The details of the Seikhpura custodial rape are too revolting to be ignored. On the day of the incident, the “jamadarni”, woman guard, was outside the women’s ward and doing her duty in the visitors’ area of the prison, checking items brought in by visitors. Devi (name changed), the prisoner, was alone as the only other woman prisoner had gone to court. During this time, the accused Devendra Ram entered the women’s ward and started groping Devi. When Devi resisted and tried to shout, she was allegedly gagged and raped. According to her complaint, two other inmates, Sanjay Singh and Rama Singh, were standing outside the gate of the women’s ward allegedly with the intention of guarding the gate, to facilitate the rape. The report says because she raised a hue and cry, they fled. The victim alleged that in spite of her many requests, the jailer (D.N. Manjhi) did not meet her and went on leave the same evening.

Other facts about the incident, as brought out in the report, are equally disturbing. The victim’s medical examination following the rape was conducted after a delay of 14 days. A charge sheet was filed in the case only in December 2014, and the court took cognisance of it only in May 2015. Strangely, Smita Chakraburtty, during her prison inspection on May 30, 2015, found that the victim was not aware of the charge sheet. She did not even have copies of the first information report and the medical examination report. The victim told Smita Chakraburtty that she was not aware of any lawyer representing her and that the prison administration was continuously pressurising her to withdraw her case.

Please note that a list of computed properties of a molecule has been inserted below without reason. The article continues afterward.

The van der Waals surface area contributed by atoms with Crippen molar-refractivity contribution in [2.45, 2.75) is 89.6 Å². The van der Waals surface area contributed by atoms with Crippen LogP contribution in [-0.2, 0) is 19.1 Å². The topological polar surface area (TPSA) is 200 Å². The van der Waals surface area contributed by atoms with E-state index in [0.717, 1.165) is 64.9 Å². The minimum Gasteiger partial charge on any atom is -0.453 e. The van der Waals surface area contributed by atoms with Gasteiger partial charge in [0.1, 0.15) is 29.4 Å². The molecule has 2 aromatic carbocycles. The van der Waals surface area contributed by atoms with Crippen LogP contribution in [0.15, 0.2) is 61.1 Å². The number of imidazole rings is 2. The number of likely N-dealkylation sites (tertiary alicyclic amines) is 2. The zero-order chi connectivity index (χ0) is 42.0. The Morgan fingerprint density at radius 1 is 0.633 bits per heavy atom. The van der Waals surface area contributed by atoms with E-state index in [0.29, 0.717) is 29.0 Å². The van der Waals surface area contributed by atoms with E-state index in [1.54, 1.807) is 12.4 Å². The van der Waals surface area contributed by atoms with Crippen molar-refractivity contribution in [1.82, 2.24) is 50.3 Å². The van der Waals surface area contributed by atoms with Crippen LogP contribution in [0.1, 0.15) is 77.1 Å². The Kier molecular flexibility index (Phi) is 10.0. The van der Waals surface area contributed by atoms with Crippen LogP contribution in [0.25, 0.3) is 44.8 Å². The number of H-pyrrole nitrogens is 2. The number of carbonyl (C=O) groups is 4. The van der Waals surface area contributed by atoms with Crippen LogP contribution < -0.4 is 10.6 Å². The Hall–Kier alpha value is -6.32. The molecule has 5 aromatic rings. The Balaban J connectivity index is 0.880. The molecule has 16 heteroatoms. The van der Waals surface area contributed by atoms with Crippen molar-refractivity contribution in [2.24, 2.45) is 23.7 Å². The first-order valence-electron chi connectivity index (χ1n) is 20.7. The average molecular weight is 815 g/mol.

What happened subsequently to Devi is even more revolting. On September 4, 2013, the report says, the guard Nagina Singh entered the women’s ward, stripped her and beat her senseless. When Devi tried to shout, Rajkishore Singh ‘Bara Babu’ joined Nagina Singh in beating her. She is claimed to have suffered an injury to her head, which was not medically treated. She showed Smita Chakraburtty an injury mark on her head.

Later in the day, all the inmates went on a fast in protest against the brutality perpetrated against a female prisoner, which they had witnessed. They wrote an application, which was signed by 102 inmates (the number of inmates in the prison on the day of inspection was 118), addressed to the Chief Judicial Magistrate seeking action. On the basis of this complaint, case no.41/13 was lodged in the Mahila police station.

Another issue highlighted in the report is the unconscionable role of the police and the jail officials in keeping nearly 476 children in adult jails. There are only 10 remand homes in Bihar with a capacity of 500 inmates. Even if the authorities decide to shift these child inmates from adult prisons, where will they go if the remand homes are already full?

V. Venkatesan